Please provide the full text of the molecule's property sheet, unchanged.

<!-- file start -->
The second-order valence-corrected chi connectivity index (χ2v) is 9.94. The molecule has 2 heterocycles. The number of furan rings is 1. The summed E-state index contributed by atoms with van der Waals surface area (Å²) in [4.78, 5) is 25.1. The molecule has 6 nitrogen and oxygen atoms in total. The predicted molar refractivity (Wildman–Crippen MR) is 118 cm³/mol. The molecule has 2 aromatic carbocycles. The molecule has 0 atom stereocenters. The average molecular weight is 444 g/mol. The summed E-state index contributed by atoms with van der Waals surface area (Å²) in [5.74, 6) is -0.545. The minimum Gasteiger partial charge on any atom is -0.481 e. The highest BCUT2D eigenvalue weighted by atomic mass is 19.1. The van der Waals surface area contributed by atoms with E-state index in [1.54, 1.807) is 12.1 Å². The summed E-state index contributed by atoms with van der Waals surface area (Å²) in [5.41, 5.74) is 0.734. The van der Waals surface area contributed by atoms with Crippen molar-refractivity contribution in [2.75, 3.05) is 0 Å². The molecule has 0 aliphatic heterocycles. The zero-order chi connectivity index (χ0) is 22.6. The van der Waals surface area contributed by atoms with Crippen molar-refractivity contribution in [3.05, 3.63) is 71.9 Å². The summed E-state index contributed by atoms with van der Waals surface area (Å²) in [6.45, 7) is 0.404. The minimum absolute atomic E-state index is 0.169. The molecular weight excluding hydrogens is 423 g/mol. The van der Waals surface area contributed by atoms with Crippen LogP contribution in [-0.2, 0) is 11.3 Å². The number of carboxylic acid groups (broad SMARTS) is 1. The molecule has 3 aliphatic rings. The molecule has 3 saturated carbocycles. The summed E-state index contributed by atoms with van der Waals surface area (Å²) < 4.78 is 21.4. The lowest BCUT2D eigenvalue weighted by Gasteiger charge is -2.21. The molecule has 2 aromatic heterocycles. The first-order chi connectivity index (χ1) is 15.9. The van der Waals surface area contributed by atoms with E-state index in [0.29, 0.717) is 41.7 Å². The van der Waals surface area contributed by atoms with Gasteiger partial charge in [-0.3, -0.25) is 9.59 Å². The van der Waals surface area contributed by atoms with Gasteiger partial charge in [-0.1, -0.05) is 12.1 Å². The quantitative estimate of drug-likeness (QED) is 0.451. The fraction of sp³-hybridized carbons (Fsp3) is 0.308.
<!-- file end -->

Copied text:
The second-order valence-corrected chi connectivity index (χ2v) is 9.94. The molecule has 2 heterocycles. The number of furan rings is 1. The summed E-state index contributed by atoms with van der Waals surface area (Å²) in [4.78, 5) is 25.1. The molecule has 6 nitrogen and oxygen atoms in total. The predicted molar refractivity (Wildman–Crippen MR) is 118 cm³/mol. The molecule has 2 aromatic carbocycles. The molecule has 0 atom stereocenters. The average molecular weight is 444 g/mol. The summed E-state index contributed by atoms with van der Waals surface area (Å²) in [5.74, 6) is -0.545. The minimum Gasteiger partial charge on any atom is -0.481 e. The highest BCUT2D eigenvalue weighted by atomic mass is 19.1. The van der Waals surface area contributed by atoms with E-state index in [1.54, 1.807) is 12.1 Å². The summed E-state index contributed by atoms with van der Waals surface area (Å²) in [5.41, 5.74) is 0.734. The van der Waals surface area contributed by atoms with Crippen molar-refractivity contribution in [2.75, 3.05) is 0 Å². The molecule has 0 aliphatic heterocycles. The zero-order chi connectivity index (χ0) is 22.6. The van der Waals surface area contributed by atoms with Crippen molar-refractivity contribution in [3.05, 3.63) is 71.9 Å². The summed E-state index contributed by atoms with van der Waals surface area (Å²) in [6.45, 7) is 0.404. The minimum absolute atomic E-state index is 0.169. The molecular weight excluding hydrogens is 423 g/mol. The van der Waals surface area contributed by atoms with Crippen LogP contribution in [-0.2, 0) is 11.3 Å². The number of carboxylic acid groups (broad SMARTS) is 1. The molecule has 3 aliphatic rings. The molecule has 3 saturated carbocycles. The summed E-state index contributed by atoms with van der Waals surface area (Å²) < 4.78 is 21.4. The lowest BCUT2D eigenvalue weighted by Gasteiger charge is -2.21. The molecule has 2 aromatic heterocycles. The first-order chi connectivity index (χ1) is 15.9. The van der Waals surface area contributed by atoms with E-state index in [0.29, 0.717) is 41.7 Å². The van der Waals surface area contributed by atoms with Gasteiger partial charge in [-0.3, -0.25) is 9.59 Å². The van der Waals surface area contributed by atoms with Gasteiger partial charge in [-0.1, -0.05) is 12.1 Å². The quantitative estimate of drug-likeness (QED) is 0.451. The fraction of sp³-hybridized carbons (Fsp3) is 0.308.